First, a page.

For investors, those escalating payments provided a hedge against inflation and currency fluctuations. But for homeowners, the onerous loan terms led to defaults on a massive scale.

Ten years later, a cyclone of foreclosures continues to cut a slow-motion path of financial destruction across Mexico. It’s the latest stage of a housing collapse that left developments plagued with infrastructure problems and abandoned homes. Now banks and bondholders are extending their reach into the decaying tracts to seize homes.

In Silva’s neighborhood in eastern Tijuana, mailboxes are stuffed with foreclosure notices. Cul-de-sac gates are locked in mostly vain attempts to keep out eviction crews. “Is the bank trying to take away your home?” reads a sign with a phone number to call, nailed to a teetering utility pole.

Silva’s mortgage came through Su Casita, a Mexican lender that received funding from an arm of the World Bank called the International Finance Corp., whose motto is “Reducing Poverty. Improving Lives.”

She delivered her payments in person, but after six years the burden became too great. The monthly payment had increased 32 percent. The amount she owed had ballooned 20 percent, to the equivalent of about $18,000 at the time.

She stopped paying, triggering foreclosure proceedings.

Silva said the builder and lenders “deceived us into buying these homes, and everybody left, or is waiting to be kicked out.”

The Bank of New York Mellon, which declined to comment, sold off its Mexican banking subsidiary in 2014.

■ ■ ■

The subprime loans that led to the U.S. housing market collapse a decade ago had some guardrails against skyrocketing payments, including lifetime caps on interest rate increases; these Mexican loans had none.

The loans were offered by Mexican construction companies, banks and mortgage brokers — some backed by the World Bank, others by U.S.-based companies that had played a role in the American mortgage crisis.

Later, the loans in Mexico were pooled into mortgage-backed securities by Wall Street investment banks and sold to bondholders. Income from the bonds came from the mortgage payments made by home buyers. Once homeowners started falling behind on the payments, default rates skyrocketed and the bondholders launched massive foreclosure actions.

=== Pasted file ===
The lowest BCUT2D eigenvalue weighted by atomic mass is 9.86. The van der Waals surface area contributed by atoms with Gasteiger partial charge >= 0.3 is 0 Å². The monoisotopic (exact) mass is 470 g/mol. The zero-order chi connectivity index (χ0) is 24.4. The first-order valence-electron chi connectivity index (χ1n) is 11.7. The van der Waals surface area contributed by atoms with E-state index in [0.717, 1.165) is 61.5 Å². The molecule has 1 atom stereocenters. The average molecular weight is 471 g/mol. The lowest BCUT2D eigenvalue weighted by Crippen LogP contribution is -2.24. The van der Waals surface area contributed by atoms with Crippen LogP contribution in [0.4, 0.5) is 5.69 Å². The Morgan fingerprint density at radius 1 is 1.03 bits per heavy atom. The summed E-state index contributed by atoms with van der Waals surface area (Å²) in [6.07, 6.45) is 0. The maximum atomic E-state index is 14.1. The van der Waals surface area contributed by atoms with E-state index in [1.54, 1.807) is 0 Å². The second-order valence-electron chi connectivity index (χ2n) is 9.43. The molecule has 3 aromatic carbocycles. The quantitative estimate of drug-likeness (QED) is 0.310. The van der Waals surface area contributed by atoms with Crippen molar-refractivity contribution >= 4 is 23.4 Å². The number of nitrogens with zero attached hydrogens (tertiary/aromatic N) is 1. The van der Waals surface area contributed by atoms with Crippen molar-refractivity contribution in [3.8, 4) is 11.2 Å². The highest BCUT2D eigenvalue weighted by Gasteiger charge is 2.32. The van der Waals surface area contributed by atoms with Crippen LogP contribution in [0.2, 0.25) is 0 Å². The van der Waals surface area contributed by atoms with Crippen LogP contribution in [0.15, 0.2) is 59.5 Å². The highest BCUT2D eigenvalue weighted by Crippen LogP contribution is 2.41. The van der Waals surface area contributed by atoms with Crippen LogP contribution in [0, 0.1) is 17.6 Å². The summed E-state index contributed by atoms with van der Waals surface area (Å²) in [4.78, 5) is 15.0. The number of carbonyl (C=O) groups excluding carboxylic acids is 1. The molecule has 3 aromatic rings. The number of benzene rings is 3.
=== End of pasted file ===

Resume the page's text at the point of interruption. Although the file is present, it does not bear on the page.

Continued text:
Financial institutions and the Mexican government promoted the so-called social interest loans as a means of extending homeownership to the taco cart vendors, swap meet peddlers, beauticians, house cleaners and others who scrape by in Mexico’s huge underground economy. They comprised about 10 percent of the mortgage market.

Buyers were assured that mortgage payments would remain stable. They were given amortization tables showing monthly payments and interest rates as fixed for 25 or 30 years.

But the tables omitted a key factor: those payments were tied to an index called unidades de inversion, or units of investment — UDIs for short — which tracks the Mexican Consumer Price index.

Each monthly installment was determined by multiplying the “fixed” amount due by the UDI rate, which grew slightly every month.

Between 2000 and 2010, those relentless monthly upticks mounted: The UDI rate surged about 70 percent. And as the payments increased monthly, so did the total amount owed.

Financial analysts hired by debtor groups found that homeowners would have to pay the amount of the original loan up to seven times over to pay it off entirely over 30 years.

■ ■ ■

Roberto Ramos, a former salesman for Homex, once Mexico’s largest homebuilder, sensed trouble about two years after people purchased homes. Some buyers at the El Laurel development in Tijuana wouldn’t wave hello to him anymore. Others shot him dirty looks.

“They’d stop by the sales office and tell me they couldn’t afford their homes anymore,” Ramos said. “They would say, ‘Either I feed my family, or I pay the mortgage.’”

Salespeople typically helped buyers with their loan applications, and were responsible for ensuring that borrowers understood the loan terms. But that wasn’t possible, Ramos said, because even he didn’t understand them.

At training sessions, supervisors glossed over the loan details and told salespeople to downplay the risks, he said. Borrowers with loans from Su Casita, for example, received a pamphlet that minimized the financial perils.

“The social interest loan is provided on very accessible terms,” the pamphlet read. “In the long run it represents an important saving and a magnificent investment.”

Ramos, who made hundreds of loans, many of which ended up in foreclosure, said he eventually stopped steering borrowers to the financial instruments. “I thought I was helping people,” he said. “Instead I was killing their dreams.”

■ ■ ■

A large source of funding for the UDI loans came from the World Bank and the Inter-American Development Bank, which provided about $3 billion to Mexico’s social development bank, the Federal Mortgage Society. The bank in turn funneled the money to mortgage lenders who made home loans.